[3] A more useful test for determining the separateness of alleged multiple burglaries may be developed by analogy to that employed in sex crimes where a different multiple entry question poses similar puzzling problems for judges and juries: "[W]hen there is a pause ... sufficient to give defendant a reasonable opportunity to reflect upon his conduct, and the [action by defendant] is nevertheless renewed, a new and separate crime is committed." (People v. Hammon (1987) 191 Cal. App. 3d 1084, 1099 [236 Cal. Rptr. 822].) Factors to be considered include whether the acts are "separated ... by an appreciable passage of time, or [] by a reasonable opportunity for reflection." (Ibid.) It is also pertinent to consider whether the first act constituted a completed crime in the sense that it could no longer be said to be ongoing for any purpose, e.g., the felony-murder rule. In the case of burglary, the crime is considered ongoing until the perpetrator has reached a place of temporary safety with unchallenged possession of the loot. (People v. Salas (1972) 7 Cal. 3d 812, 823 [103 Cal. Rptr. 431, 500 P.2d 7, 58 A.L.R.3d 832]; People v. Fuller (1978) 86 Cal. App. 3d 618, 623 [150 Cal. Rptr. 515].)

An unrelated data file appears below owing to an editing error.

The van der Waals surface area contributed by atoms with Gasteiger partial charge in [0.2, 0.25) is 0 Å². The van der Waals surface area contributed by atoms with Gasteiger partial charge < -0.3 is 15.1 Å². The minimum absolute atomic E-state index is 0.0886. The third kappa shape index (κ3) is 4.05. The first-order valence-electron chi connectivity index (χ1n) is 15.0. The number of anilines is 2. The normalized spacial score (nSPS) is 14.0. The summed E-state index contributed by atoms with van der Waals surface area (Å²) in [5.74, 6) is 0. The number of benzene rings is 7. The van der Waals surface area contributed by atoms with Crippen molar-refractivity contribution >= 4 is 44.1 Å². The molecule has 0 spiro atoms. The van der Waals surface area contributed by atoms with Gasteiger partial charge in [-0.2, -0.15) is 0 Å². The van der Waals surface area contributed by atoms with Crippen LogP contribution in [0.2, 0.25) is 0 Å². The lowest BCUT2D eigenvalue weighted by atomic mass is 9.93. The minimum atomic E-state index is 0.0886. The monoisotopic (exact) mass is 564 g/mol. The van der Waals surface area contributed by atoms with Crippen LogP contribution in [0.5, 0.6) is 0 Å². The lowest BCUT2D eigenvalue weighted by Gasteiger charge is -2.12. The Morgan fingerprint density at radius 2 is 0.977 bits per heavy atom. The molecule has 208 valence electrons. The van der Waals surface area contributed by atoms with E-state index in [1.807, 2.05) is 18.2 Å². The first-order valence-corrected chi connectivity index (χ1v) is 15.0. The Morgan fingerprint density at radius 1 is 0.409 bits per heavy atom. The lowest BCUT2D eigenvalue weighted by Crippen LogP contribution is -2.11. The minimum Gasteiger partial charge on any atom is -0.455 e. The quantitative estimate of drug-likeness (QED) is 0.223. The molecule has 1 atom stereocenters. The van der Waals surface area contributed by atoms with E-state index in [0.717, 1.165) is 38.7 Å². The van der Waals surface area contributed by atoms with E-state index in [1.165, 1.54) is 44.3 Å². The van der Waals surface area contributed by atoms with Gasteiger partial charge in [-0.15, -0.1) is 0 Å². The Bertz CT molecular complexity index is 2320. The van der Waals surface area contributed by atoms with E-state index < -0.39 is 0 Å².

[1c] This was not a situation where the burglars made a series of brief entries into a dwelling for the purpose of loading a getaway vehicle parked in the driveway or around the corner. Perhaps that scenario should be viewed as one continuous course of conduct and only one crime. Here, by contrast, after the initial foray, both perpetrators reached a safe haven and waited an hour or hours before returning to the victims' residence. The evidence concerning the amount of the delay was conflicting, but the hiatus was considerable by all accounts. There was plenty of time to reflect. [208 Cal. App. 3d 318]